Up and down quarter for rents in Australia’s regional centres

The December 2015 quarter was a relatively stable one for asking rents for houses in Australia’s regional centres, as regional unit markets experienced tougher conditions.

CoreLogic RP Data’s newly released Regional Rent Report for the quarter revealed regional housing markets in Australia’s states and territories saw at best modest growth in weekly asking rents in the final three months of 2015.

For houses, the Northern Territory was home to the strongest growth over the quarter, with weekly asking rents rising 2.1% to $480.

Conditions were mirrored in South Australia and Tasmania, where weekly asking rents for houses in regional markets increase 1.9% to $265 over the quarter.

Victoria’s regional houses saw a quarterly increase of 1.8% to $290.

Over the quarter, asking rents for houses in regional New South Wales and Queensland both remained unchanged at $350.

In the 12 months to December 2015, South Australia and Tasmania saw the strongest growth, with yearly increases of 1.9%, while WA performed the worst with rents declining 7.5%.


UpDown quarter for rents in Aus

Source: CoreLogic RP Data

For units in regional areas, only regional areas in NSW and Victoria saw asking rents increase over the quarter.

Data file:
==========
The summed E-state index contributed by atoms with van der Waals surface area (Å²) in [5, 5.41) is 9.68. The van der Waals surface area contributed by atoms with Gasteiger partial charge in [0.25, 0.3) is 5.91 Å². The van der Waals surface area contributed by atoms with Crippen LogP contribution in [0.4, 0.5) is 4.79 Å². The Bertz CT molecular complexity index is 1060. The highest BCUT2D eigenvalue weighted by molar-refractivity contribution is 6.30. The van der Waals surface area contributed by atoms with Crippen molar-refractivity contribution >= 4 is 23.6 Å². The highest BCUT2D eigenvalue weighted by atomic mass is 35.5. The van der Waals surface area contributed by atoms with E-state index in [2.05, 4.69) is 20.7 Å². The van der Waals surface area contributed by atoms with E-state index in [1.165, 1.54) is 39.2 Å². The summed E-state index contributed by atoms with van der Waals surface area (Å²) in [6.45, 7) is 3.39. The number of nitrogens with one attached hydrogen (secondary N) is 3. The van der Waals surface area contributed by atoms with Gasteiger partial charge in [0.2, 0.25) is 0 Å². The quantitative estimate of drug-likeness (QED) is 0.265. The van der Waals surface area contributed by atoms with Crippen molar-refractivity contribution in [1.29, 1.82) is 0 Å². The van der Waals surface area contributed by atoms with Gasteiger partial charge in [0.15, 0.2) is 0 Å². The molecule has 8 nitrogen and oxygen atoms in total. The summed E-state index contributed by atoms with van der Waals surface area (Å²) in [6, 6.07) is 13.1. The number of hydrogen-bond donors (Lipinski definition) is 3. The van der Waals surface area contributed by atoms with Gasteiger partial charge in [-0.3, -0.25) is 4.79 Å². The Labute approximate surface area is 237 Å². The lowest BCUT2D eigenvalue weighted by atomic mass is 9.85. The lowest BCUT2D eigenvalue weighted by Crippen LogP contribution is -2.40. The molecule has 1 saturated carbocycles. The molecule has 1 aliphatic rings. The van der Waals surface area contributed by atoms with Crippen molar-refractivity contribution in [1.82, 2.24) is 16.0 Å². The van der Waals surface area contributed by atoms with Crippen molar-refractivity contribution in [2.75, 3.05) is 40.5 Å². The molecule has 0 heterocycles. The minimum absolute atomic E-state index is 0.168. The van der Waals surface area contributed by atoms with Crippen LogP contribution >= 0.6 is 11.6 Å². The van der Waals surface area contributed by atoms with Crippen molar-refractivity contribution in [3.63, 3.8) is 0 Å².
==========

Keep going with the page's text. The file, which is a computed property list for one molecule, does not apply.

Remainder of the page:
In NSW, asking rents increased 3.1% to $330, while asking rents in Victoria now sit at $250 after a 2% increase.

Tasmania was the worst performing state over the quarter, with weekly asking rents for units falling by 4.2% to $230.

Asking rents for units in Queensland also fell in the quarter, down by 2.9% to $330, while WA saw a 3% quarterly fall to $320.

Asking rents remained steady in South Australia and the Northern Territory over the three-month period.

Over the 12 months to December, NSW easily saw the largest annual increase, with asking rents increasing by 6.5% over the year.

Victoria (2%) and Tasmania (1.1%) also saw yearly increases, while asking rents in South Australia and Queensland are at the same level they were 12 months ago.

The largest yearly decline was recorded in the Northern Territory, with rents down 10.3%, while in WA regional unit rents are 8.6% lower compared to 12 months prior.



Source: CoreLogic RP Data



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